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China exported small amounts of two minerals crucial to high-tech manufacturing in October, marking a resumption in sales after a two-month hiatus caused by Beijing’s restrictions.

The controls on germanium, gallium and their chemical compounds, used to make parts for chips, telecommunications equipment and electric vehicles, were imposed on August 1 on national security grounds, as China escalated its tit-for-tat trade war with the US and Europe. Another set of export controls on graphite, a key material for EV batteries, is due to come into force on December 1.

For germanium and gallium, Chinese exporters are now required to apply for licenses from the government and report details on their overseas customers and how the metals are used.

After almost zero exports were recorded in August and September, tiny quantities were posted for October, according to the latest Chinese customs data. For germanium, exports were 0.65 tons, compared to 8.78 tons in July. For gallium, they were 0.25 tons, versus 7.58 tons in July.

For the whole of 2022, China exported 44 tons of germanium and 94 tons of gallium.

China is the world’s biggest importer of commodities because its consumption of energy, metals and grains far outstrips its domestic output. But in one corner of raw materials markets — critical minerals used by the world’s high-tech industries — it holds an outsized advantage in terms of production and processing capacity.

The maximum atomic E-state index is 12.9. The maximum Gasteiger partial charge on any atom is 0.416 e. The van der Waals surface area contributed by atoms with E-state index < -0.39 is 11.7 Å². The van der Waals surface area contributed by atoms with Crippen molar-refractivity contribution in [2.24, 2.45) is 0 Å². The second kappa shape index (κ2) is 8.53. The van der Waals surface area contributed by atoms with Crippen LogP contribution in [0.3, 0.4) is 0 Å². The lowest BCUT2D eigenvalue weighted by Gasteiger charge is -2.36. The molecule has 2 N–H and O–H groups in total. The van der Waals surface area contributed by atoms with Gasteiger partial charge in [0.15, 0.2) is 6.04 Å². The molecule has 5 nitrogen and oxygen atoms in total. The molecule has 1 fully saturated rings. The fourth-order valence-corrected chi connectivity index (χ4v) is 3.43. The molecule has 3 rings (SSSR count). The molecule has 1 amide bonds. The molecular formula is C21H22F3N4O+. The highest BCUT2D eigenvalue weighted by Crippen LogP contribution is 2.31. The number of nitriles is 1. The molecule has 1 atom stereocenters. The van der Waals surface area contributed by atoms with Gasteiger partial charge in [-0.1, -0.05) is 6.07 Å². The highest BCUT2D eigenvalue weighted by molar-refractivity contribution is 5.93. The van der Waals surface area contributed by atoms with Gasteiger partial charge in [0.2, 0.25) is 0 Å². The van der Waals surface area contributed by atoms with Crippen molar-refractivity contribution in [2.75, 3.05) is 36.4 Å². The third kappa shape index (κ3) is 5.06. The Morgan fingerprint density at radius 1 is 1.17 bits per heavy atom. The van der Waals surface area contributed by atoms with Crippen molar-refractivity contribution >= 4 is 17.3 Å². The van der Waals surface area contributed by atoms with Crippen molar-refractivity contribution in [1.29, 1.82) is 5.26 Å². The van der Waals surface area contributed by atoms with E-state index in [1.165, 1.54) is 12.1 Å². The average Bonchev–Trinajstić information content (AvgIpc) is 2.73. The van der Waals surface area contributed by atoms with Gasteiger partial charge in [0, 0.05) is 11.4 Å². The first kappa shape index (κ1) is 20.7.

USEFUL COUNTER

That’s proved to be a useful counter in China’s trade disputes over the years, but it’s also forced dependent economies like the US and its allies to seek new sources of the minerals and “de-risk” their supply chains.

While the strained relationship with Washington has shown some improvement after Presidents XiJinping and JoeBiden met in San Francisco last week, how that plays out in terms of competition on technology remains uncertain.

The US continues to hinder China’s ability to secure advanced chips for computer processing as well as export its solar panels. The European Union has also launched an anti-subsidy probe into Chinese EVs.

China’s looming graphite curbs aren’t as significant as they could’ve been, according to a note from BloombergNEF, because they “target natural graphite products rather than the synthetic ones that account for the bulk of Chinese exports.” Still, the move could push top importers like South Korea, the US and EU to develop alternative sources, BNEF said.

China’s exports of graphite that will be subject to the controls have averaged about 17,000 tons a month this year, according to customs data. By comparison, exports of synthetic graphite have averaged 47 000 tons.